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DateLine Sunday, 8 April 2007





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Sri Lankan Tamil to stand alone in US trial

Another accused in the second sting operation against the Liberation Tigers of Tamil Ealam (LTTE), the Singaporean arms dealer Haniffa Bin Osman pleaded guilty, United States Attorney Rod Rosenstein said in a statement.

Isolating the only Sri Lanka Tamil accused in this case all others by now have pleaded guilty.

Four Indonesians and Osman have so far pleaded in this case arising out of a sting operation by the Federal Bureau of Investigation with the US Customs in which six people have been charged for conspiring to smuggle sophisticated weapons to a group listed as foreign terrorist group, the Liberation Tigers of Tamil Ealam. The 55 year old Singaporean became the latest person to plead guilty in this case.

On trial

"The disruption of the supply chain of this organisation should reassure the public that the US government is committed to dismantling terrorist groups worldwide," said FBI special agent William Chase. All face long jail terms.

A Sri Lankan Tamil who is the sixth person in this case, Thirunavukarasu Varatharasa, is scheduled to go on trial next month on charges of conspiracy, attempting to export arms, money laundering and illegal possession of weapons.

"Keeping sophisticated US weapons from falling into the hands of terrorists has never been more important," said James Dinkins, special agent for the US Immigration and Customs Enforcement in Baltimore.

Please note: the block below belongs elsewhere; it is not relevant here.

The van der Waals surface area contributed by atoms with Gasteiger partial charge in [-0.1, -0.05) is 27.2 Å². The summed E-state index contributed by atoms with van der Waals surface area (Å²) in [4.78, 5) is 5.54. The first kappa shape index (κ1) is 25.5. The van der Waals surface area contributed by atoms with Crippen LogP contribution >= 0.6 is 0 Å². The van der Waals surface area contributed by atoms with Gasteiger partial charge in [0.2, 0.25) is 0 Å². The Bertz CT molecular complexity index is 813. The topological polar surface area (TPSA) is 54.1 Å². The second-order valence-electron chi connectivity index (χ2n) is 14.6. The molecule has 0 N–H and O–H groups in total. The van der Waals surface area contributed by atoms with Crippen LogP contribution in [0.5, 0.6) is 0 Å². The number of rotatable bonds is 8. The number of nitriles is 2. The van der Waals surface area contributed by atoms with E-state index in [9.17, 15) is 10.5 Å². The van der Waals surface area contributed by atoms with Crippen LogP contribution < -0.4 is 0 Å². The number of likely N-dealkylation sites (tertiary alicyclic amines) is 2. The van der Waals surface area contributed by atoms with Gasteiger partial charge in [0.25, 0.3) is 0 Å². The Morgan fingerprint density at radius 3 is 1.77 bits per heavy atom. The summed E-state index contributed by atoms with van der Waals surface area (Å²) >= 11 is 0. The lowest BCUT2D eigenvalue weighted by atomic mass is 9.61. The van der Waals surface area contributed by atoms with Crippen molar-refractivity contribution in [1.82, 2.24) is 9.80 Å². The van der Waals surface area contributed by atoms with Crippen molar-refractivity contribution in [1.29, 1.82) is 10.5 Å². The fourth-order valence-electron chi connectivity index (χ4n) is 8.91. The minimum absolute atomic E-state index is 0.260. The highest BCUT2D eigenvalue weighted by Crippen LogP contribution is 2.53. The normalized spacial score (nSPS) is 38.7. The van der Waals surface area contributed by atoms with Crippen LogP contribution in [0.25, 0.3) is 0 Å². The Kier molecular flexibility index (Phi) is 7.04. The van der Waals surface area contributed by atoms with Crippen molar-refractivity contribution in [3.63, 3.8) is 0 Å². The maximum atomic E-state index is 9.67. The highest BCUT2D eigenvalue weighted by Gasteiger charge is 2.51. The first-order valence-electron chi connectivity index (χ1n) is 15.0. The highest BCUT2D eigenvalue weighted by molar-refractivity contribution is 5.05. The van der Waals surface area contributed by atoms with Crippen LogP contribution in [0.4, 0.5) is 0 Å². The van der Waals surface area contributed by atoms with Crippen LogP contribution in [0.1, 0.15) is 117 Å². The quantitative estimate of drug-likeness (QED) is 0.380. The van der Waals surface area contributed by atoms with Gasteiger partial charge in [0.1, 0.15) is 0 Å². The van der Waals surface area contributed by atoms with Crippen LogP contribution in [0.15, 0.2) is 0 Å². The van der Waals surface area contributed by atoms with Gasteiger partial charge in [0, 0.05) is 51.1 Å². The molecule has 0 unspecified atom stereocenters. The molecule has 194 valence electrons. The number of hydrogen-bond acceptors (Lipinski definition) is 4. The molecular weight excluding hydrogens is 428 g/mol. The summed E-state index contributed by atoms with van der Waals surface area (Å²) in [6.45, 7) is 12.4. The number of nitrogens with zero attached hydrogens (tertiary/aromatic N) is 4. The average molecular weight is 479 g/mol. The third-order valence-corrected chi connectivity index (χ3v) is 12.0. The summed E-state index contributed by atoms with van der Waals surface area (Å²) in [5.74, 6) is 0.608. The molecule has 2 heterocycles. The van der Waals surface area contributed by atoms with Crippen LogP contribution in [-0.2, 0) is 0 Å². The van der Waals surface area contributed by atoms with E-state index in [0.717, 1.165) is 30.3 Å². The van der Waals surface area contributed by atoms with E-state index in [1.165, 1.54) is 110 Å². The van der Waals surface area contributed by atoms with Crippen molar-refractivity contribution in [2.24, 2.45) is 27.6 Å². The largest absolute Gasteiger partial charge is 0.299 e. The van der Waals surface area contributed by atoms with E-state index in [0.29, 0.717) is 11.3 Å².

"This three-year undercover investigation...highlights the reach and impact of international arms trafficking."

The Tamil Tigers, another name for the LTTE have been listed as a foreign terrorist organisation by the United States since 1997.

US attorney Rod Rosenstein said the Singaporean arms Agent, Haniffa Bin Osman had pleaded guilty Thursday April 5 to the charges of conspiracy to provide material support to a designated foreign terrorist organisation and to money laundering.

In a statement, the Justice Department said that Osman conspired with two Indonesians to buy 53 military weapons, including sniper rifles, machine guns and grenade launchers as well as ammunition and night-vision devices for the LTTE. They contacted an undercover business in Maryland to request a price list and negotiate a deal... The statement further pointed out.

As the undercover operation went on, Osman met in July with undercover FBI agents in Baltimore to discuss transferring the arms to vessels in the Indian Ocean to be delivered in Sri Lanka.

He made inquiries about the cost of unmanned aerial vehicles, and test-fired several weapons including machine guns and sniper rifles in a make shift poice firing range camouflaged.

Osman told the under cover agents that if the first order, for some US$ 900,000 of supplies, went without a hitch a second one worth 15 million dollars could follow, the Justice Department statement said in a statement.

In August some US$ 250,000 was wired from a Malaysian bank to an undercover US bank account as a down payment for the weapons' purchase, it further said.

Osman then travelled to Guam to inspect the weapons including two surface-to-air missiles, and a second down payment of US$ 452,000 was made. They wanted to buy the missiles to down the Israeli made kfirs.

Smuggling weapons

Osman was joined in Guam by retired Indonesian General Erick Wotulo, 60, and they both met with undercover agents to discuss shipping the weapons to Sri Lanka.

They were both arrested in September in Guam.

"We will issue all available legal tools to prevent terrorism, including undercover operations targeting people who attempt to obtain military weapons in violation of American law," US Attorney Rod Rosenstein, further pointed out.

The other Indonesians charged in the case are Haji Subandi, 70; Reinhard Rusli, 34 and Helmi Soedirja, 33.

They along with Wotulo are scheduled to be sentenced in the coming months while, Osman is expected to be sentenced in June.



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